Multimedia Fundamentals, Volume I: Media Coding and Content Analysis



By Rolf Steinmetz and Klara Nahrstedt


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Touch in Virtual Environments: Haptics and the Design of Interactive Systems was published last month as the inaugural title of IMSC Press, a partnership with Prentice Hall Professional Technical Reference (PTR).

The book is an outgrowth of a February 2001 haptics conference initiated and co-sponsored by IMSC that attracted nearly 80 investigators from around the world. Haptics, which comes from the ancient Greek word "haptikos," meaning "to grasp or perceive," is an innovative and fast-emerging field of touch-based technology.

Many of the volume's chapters were first presented as papers at the conference, which was also co-sponsored by USC's Annenberg School for Communication and the Institute of Electrical and Electronics Engineers Control Systems Society. The book's editors are Dr. Margaret McLaughlin, the principal investigator in IMSC's haptics work and Professor of Communication at the Annenberg School; Dr. Joao Hespanha, formerly an IMSC key investigator on haptics and now at the University of California, Santa Barbara; and Dr. Gaurav Sukhatme, an IMSC key investigator on haptics and Assistant Professor of Computer Science.

Dr. McLaughlin said Touch in Virtual Environments presents the full range of haptics research, including system control hardware, interface design, compression, capture of data, human factors, and applications.

She pointed out that haptics researchers investigate the sensation of shape and texture an observer feels when exploring a virtual object, such as a 3D model of a tool, instrument or art object.

She said researchers are interested in developing, refining, and testing haptic devices and interfaces and applying findings from psychological studies of human touch to the simulation of the tactile sensation in virtual environments.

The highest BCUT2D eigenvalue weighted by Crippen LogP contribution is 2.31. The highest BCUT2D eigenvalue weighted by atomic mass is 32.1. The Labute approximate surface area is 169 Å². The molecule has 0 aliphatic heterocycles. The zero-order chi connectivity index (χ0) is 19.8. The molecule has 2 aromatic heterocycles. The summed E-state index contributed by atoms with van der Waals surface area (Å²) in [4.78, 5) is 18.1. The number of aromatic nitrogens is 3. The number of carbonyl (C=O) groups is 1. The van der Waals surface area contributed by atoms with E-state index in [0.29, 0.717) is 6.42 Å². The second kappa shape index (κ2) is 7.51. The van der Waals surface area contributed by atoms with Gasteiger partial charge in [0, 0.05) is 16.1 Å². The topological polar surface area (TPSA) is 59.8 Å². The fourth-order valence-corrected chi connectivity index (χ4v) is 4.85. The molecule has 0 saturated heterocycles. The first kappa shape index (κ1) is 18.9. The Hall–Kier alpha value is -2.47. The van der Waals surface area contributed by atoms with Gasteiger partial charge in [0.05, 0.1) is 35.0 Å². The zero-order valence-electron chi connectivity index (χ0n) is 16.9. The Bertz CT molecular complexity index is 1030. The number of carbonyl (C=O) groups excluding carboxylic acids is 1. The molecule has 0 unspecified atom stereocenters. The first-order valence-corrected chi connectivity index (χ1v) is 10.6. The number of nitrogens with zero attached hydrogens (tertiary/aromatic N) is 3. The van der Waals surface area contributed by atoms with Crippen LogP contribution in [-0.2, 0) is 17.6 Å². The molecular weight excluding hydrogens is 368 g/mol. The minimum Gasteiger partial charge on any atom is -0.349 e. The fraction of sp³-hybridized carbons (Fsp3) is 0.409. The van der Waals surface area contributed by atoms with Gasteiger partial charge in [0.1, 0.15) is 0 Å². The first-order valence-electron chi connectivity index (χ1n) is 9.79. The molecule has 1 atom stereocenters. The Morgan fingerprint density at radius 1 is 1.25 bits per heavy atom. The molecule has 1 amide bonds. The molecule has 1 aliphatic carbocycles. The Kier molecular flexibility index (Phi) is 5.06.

She also said haptics is starting to have an impact on the design of immersive systems and stressed the book's contributors are working at the leading edge of engineering science.

Haptics research at IMSC includes the development of algorithms for force control; compression of haptic data; strategies for the description, storage, and retrieval of haptic data; integration of haptics into multimodal interfaces; haptic rendering of scientific data; and the psychophysics of mutual touch in immersive environments.

Dr. McLaughlin said the book details several promising applications, including surgical simulation and medical training, scientific visualization, painting, sculpting, computer-assisted design, and military training and simulation.

Contributors are affiliated with top programs in the haptics field in addition to the program at IMSC, including those at Stanford University, the University of California at Berkeley, the University of North Carolina, Carnegie Mellon University, and the Massachusetts Institute of Technology.

Touch in Virtual Environments is available from Prentice Hall PTR and can be ordered from its Web site at http://www.phptr.com.